One of the most iconic structures at Fort Monroe is the bandstand located at the center of Continental Park and overlooking Hampton Roads at Old Point Comfort. The bandstand has been the focal point of entertainment and social gatherings at Fort Monroe for 79 years. Its aesthetic value to Continental Park and significance to the Fort is distinctive yet its history is less familiar and begins in 1933 with a determined and energetic Army Captain, Harrington W. Cochran. Captain Cochran was Post Adjutant at Fort Monroe from 1932 to 1936. In the United States Army, the Post Adjutant is responsible for the administrative function of command, including all official correspondence and non-financial records. Under Fort Monroe’s command structure during this time, Brigadier General Joseph Tracy served as Commanding General, Post Commander and Commandant of the Coast Artillery School giving Cochran considerable responsibility and influence. In 1933 two devastating hurricanes, less than a month apart, destroyed many buildings at Fort Monroe including the existing band pavilion at the waterfront.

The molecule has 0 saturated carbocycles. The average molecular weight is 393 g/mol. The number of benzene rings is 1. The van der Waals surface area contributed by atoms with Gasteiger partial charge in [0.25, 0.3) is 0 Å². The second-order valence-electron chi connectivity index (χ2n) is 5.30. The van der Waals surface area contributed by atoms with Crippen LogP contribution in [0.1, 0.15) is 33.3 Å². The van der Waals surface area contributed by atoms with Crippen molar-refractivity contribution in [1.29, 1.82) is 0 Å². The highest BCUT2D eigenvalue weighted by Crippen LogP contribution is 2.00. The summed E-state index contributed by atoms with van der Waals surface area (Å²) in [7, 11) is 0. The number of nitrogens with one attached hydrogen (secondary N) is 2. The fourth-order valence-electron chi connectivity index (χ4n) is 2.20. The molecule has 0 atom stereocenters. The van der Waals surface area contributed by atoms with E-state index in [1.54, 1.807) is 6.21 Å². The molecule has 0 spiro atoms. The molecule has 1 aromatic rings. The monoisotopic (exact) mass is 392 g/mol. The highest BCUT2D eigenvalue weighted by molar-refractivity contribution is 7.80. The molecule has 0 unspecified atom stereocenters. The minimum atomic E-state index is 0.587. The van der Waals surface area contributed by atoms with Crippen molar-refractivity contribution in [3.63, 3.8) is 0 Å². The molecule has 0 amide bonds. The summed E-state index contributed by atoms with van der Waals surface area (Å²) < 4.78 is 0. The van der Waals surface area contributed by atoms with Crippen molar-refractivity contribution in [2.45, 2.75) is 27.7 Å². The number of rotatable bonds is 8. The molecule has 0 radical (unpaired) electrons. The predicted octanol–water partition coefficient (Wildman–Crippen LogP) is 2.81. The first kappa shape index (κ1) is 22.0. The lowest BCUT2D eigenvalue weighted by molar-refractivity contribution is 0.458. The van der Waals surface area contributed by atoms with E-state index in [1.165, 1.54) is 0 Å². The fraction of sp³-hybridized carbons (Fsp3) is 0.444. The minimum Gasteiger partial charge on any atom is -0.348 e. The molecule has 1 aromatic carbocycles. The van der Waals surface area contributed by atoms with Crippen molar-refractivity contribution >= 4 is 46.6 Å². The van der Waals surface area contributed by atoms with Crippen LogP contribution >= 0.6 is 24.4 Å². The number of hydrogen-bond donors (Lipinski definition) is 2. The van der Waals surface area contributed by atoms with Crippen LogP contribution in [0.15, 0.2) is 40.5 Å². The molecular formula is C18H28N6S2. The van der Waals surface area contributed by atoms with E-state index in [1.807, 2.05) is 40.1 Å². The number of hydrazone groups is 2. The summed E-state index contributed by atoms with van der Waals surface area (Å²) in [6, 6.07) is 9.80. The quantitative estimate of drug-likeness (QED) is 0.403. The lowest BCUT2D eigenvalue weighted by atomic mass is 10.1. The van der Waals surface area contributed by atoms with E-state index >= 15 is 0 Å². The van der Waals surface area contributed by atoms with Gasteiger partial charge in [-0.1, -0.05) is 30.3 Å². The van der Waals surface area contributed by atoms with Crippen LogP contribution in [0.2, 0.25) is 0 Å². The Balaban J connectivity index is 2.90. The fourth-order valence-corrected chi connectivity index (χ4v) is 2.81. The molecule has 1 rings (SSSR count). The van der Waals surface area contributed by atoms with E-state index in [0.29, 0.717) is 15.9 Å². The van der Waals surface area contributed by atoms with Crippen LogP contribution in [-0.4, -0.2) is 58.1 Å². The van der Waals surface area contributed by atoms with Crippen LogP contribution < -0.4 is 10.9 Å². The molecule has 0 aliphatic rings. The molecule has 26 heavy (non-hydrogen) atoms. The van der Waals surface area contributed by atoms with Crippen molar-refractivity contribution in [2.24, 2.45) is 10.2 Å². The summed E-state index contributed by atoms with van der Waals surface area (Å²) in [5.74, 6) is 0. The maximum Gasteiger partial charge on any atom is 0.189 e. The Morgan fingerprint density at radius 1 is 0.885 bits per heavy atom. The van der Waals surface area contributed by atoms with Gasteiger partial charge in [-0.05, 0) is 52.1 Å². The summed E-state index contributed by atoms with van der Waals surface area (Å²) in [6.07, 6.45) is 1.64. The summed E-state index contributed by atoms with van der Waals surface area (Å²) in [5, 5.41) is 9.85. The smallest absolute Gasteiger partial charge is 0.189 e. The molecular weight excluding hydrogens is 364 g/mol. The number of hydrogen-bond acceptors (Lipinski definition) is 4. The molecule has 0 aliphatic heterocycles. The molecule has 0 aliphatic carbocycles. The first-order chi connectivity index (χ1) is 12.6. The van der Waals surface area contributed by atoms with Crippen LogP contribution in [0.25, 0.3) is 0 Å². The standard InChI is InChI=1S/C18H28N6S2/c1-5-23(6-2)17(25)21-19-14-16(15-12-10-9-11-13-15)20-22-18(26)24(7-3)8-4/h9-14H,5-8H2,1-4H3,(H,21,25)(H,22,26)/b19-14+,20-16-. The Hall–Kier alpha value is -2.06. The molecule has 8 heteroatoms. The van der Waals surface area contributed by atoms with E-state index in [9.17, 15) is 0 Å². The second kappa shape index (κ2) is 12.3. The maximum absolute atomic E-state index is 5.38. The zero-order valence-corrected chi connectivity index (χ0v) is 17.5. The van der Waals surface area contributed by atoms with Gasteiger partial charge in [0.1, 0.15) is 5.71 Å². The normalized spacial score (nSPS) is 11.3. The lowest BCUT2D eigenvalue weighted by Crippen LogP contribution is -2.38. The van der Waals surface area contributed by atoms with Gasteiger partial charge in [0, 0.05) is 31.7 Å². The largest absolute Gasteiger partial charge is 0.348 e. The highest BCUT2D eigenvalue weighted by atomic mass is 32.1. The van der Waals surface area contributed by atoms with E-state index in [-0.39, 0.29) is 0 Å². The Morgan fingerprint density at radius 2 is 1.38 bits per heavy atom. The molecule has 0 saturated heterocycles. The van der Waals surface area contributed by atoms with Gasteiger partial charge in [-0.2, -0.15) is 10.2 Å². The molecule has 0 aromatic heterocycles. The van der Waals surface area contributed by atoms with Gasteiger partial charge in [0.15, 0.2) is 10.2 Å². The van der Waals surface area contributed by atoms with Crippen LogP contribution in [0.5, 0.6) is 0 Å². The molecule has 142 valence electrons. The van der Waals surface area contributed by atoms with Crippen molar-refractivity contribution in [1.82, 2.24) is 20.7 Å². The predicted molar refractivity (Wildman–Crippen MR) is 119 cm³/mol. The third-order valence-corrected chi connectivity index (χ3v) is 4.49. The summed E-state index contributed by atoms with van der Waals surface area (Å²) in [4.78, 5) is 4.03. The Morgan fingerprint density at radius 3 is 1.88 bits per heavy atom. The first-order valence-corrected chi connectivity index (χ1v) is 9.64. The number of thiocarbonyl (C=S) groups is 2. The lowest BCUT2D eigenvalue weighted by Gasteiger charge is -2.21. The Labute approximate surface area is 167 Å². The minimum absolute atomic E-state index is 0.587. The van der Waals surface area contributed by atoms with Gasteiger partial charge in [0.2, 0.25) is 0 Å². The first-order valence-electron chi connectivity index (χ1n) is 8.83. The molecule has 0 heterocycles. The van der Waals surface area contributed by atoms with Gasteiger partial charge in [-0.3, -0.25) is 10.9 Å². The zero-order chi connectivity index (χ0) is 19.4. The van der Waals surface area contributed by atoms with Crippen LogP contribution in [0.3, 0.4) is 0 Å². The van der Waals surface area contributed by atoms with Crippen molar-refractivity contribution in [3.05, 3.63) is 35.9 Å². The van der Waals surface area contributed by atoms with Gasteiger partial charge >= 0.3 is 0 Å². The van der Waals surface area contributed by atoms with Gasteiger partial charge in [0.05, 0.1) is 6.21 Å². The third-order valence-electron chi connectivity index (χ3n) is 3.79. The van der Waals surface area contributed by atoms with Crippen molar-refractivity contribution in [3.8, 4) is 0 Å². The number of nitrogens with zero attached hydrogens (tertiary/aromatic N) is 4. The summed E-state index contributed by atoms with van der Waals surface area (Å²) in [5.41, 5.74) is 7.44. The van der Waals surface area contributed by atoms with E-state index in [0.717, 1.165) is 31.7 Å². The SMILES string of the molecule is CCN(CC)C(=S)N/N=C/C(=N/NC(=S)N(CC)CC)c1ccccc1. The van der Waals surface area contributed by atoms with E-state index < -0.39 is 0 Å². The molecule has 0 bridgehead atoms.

Cochran used his position to champion the construction of a new band pavilion during the great building projects of 1933 and 1934. During a visit to the Quartermaster General in Washington, DC, he remembered seeing plans for a “small German Bandstand” and requested copies of the plan. He eventually received plans dated June 30, 1924, labeled “Army Medical Bandstand, Washington, DC.” destined to be built at Walter Reed Medical Center.  The project had not materialized past the sketch phase due to the high cost of the ornamental ironwork, a copper roof, and custom-built columns. In an effort to ensure construction at Fort Monroe, Cochran redesigned the building plans to reduce the cost of the project and he took advantage of Work Progress Administration (WPA) and Civilian Conservation Corps (CCC) laborers at Fort Monroe who were in the available labor pool. Construction commenced in the winter of 1934, with progress of the work on the “band pavilion” recorded in Captain Cochran’s diary on numerous occasions during the late winter and early spring. From an entry on the morning of March 7th, 1934 Cochran appears rather annoyed when he notes that the band pavilion was being erected with “the columns out of plumb.” Again, on March 23rd, 1934, Cochran writes that “the band pavilion is coming along slowly” and that unfavorable design changes had been made by the Quartermaster Captain. On April 1st, Cochran notes again in his diary that the “railings are going in the band pavilion.” Finally on April 7th, 1934, work on the bandstand was completed and Captain Cochran’s initial diary entry on the 7th reads, “We tried out the Band in the new band pavilion this morning and the acoustics were excellent- much to my relief as I was afraid that lip at the top of the columns which contains the indirect lighting would produce an echo.” The construction of the band pavilion was a success! The inaugural performance at the Fort Monroe Bandstand on April 7, 1934, was given by the 2nd Coast Artillery Band.